GreatGatsby By FitzeraldA great lecturer once said, Man is so caught up in his own recklessness that hedoes not notice the values of life. ² The theme proclaimed in the quotereflects literature in the abundance that it is used in throughout the historyof writing. Author F. Scott Fitzgerald, spokesman of the Jazz Age, illustratesthe shallow emptiness, careless recklessness, and materialistic concerns of therich in his novel The Great Gatsby.
First and foremost of all are the issues ofthe materialistic concerns of the rich. Jay Gatsby, a young rich bachelor, hadso many personnel possessions because he wanted Daisy, the first love of hislife, so much that she was the equivalent of ³Winter Dreams² to him. Gatsby¹s silk shirts being tossed over his head out of his dresser is agood example of how his money means nothing to him and how he would give it allaway to have Daisy. Also his eccentric cars were the center of attention becauseof their high price and extreme beauty. All of these examples of prosperityrepresent the lives of the people of this novel to a point. Together, thecitizens of this book are more concerned with their possessions and money, thantheir health and lives.Order now
Subsequently, the people at his parties show carelessrecklessness with their abuse of alcohol and their bodies. First of all, thepeople at Gatsby¹s balls drank all night and showed no respect forGatsby¹s house or possessions. Also the participants of the parties heldat Gatsby¹s mansion are audacious enough to drive home while veryintoxicated. Furthermore the individuals who were drinking were astonished tosee the car in the ditch but none of them bothered to help. Alcohol in largeamounts and large groups can cause misjudgements and even death.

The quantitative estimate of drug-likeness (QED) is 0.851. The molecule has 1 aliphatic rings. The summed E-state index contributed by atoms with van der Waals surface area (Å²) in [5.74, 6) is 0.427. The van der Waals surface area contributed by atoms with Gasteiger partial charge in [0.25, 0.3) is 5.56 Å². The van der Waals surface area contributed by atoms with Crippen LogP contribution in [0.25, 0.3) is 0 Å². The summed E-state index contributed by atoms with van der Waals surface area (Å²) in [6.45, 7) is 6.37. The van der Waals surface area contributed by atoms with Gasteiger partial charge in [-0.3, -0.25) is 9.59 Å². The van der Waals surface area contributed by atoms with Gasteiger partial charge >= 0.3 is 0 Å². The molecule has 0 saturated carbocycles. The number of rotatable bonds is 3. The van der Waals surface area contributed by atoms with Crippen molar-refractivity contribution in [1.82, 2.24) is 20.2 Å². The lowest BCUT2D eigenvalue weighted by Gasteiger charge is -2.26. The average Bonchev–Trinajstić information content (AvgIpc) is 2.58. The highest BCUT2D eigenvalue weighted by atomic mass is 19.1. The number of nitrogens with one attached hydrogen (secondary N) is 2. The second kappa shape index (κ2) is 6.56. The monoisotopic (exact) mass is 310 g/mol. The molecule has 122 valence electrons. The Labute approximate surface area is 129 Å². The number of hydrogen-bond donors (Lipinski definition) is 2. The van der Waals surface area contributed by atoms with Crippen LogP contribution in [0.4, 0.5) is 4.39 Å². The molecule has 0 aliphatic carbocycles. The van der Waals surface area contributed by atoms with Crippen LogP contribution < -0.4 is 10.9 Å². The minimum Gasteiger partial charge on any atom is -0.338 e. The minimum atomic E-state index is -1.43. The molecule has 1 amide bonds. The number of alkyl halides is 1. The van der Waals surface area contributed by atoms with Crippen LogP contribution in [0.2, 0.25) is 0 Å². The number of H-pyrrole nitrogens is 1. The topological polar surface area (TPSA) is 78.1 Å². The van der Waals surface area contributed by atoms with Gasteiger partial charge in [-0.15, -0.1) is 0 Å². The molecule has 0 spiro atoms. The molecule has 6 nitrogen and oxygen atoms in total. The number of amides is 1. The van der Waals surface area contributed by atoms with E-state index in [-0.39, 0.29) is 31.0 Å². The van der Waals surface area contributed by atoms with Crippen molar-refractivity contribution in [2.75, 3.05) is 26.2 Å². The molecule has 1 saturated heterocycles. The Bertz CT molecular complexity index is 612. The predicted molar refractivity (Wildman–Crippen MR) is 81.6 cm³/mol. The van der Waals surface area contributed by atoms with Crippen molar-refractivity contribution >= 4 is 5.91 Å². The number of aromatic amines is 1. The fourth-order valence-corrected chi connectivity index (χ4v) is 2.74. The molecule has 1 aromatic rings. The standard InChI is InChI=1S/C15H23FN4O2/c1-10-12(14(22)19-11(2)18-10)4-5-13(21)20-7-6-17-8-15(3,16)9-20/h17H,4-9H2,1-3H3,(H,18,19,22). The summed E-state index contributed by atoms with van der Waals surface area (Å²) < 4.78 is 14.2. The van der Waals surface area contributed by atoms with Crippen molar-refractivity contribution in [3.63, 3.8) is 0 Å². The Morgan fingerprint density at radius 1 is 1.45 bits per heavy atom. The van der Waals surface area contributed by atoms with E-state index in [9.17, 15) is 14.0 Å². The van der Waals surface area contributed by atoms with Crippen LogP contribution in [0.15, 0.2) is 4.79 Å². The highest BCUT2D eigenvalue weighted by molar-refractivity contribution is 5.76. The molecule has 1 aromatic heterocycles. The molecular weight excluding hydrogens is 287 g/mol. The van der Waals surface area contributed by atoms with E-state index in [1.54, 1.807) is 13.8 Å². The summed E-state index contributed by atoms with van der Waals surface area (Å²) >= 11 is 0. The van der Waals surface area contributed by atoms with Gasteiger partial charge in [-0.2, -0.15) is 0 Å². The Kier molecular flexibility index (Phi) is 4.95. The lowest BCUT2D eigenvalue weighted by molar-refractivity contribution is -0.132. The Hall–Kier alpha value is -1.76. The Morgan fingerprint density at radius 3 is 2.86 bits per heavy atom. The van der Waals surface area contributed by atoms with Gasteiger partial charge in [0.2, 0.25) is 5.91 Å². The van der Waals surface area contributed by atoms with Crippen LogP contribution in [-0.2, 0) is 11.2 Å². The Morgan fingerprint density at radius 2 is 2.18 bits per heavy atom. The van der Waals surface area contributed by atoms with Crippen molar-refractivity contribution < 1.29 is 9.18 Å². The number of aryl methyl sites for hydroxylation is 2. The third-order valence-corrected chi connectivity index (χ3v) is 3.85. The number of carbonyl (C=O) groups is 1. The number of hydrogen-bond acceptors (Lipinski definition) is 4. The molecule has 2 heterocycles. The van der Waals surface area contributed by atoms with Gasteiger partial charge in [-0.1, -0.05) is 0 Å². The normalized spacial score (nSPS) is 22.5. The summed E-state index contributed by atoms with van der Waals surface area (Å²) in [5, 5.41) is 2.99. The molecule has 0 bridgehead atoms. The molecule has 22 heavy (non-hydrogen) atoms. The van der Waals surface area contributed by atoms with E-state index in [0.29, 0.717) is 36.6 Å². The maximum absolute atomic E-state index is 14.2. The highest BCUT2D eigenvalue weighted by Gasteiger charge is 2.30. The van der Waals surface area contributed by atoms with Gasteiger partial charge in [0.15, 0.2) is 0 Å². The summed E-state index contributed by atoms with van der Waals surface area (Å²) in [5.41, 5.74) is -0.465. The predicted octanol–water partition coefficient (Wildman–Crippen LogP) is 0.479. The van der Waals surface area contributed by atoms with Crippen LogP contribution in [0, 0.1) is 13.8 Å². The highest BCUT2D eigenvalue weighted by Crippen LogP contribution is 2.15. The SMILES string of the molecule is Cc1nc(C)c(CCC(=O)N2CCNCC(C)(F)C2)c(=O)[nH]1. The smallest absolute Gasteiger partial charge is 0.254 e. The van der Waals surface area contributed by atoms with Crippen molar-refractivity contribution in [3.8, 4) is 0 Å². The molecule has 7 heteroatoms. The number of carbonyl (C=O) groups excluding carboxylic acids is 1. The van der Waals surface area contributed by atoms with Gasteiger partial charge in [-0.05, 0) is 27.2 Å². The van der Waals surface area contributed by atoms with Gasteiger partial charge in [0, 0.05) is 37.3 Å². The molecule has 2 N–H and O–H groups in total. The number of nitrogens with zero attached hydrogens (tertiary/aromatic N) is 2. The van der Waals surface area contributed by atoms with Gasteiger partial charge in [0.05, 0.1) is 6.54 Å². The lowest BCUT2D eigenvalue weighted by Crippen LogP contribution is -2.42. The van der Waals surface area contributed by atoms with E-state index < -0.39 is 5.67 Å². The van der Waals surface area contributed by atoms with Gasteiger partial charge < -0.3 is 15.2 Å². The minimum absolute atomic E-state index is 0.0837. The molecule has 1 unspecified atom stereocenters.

All in Alldrinking by Gatsby¹s guests led to extremely reckless behaviors. Next andfinal of all is the emptiness that the characters of this book posses and how itaffects their lives. Tom Buchannen, an insidious man who had an affair withMyrtle, has the nerve to be married to Daisy and have a mistress. Following Tomis a man they call Kiplinsinger, a gambling piano player, who lives with Gatsbyand doesn¹t go to the funeral but he has the brashness to ask for histennis shoes back. Other guests of Gatsby are shallow enough to trash his houseand not care that they are very drunk.
The things that can make people happysuch as women and money, can blind them to what is morally right. Within theminds and lives of the people of this text lies a source of shallowness thatcannot be broken. In his novel The Great Gatsby. , F. Scott Fitzgerald displaysthe careless recklessness, shallow emptiness, and materialistic concerns of therich.
This novel also translates over to everyday life in the way that if peopleare too reckless, they will also be visionless. I believe that the lecturer whospoke the great words of audaciousness saw the true meaning of life and not totake it for granted. BibliographyComptons Multimedia Electronic Encyclopedia. Seattle: Western Software, 1994. Fitzgerald, F. Scott.
The Great Gatsby. New York: Colier Books, 1992. – – -. ³Winter Dreams. ² The United States in Literature Reads. Ed.
James E. Miller, Jr. , et al. Classic ed. Glenview, IL: Scott, Foresman, 1989. 438-51.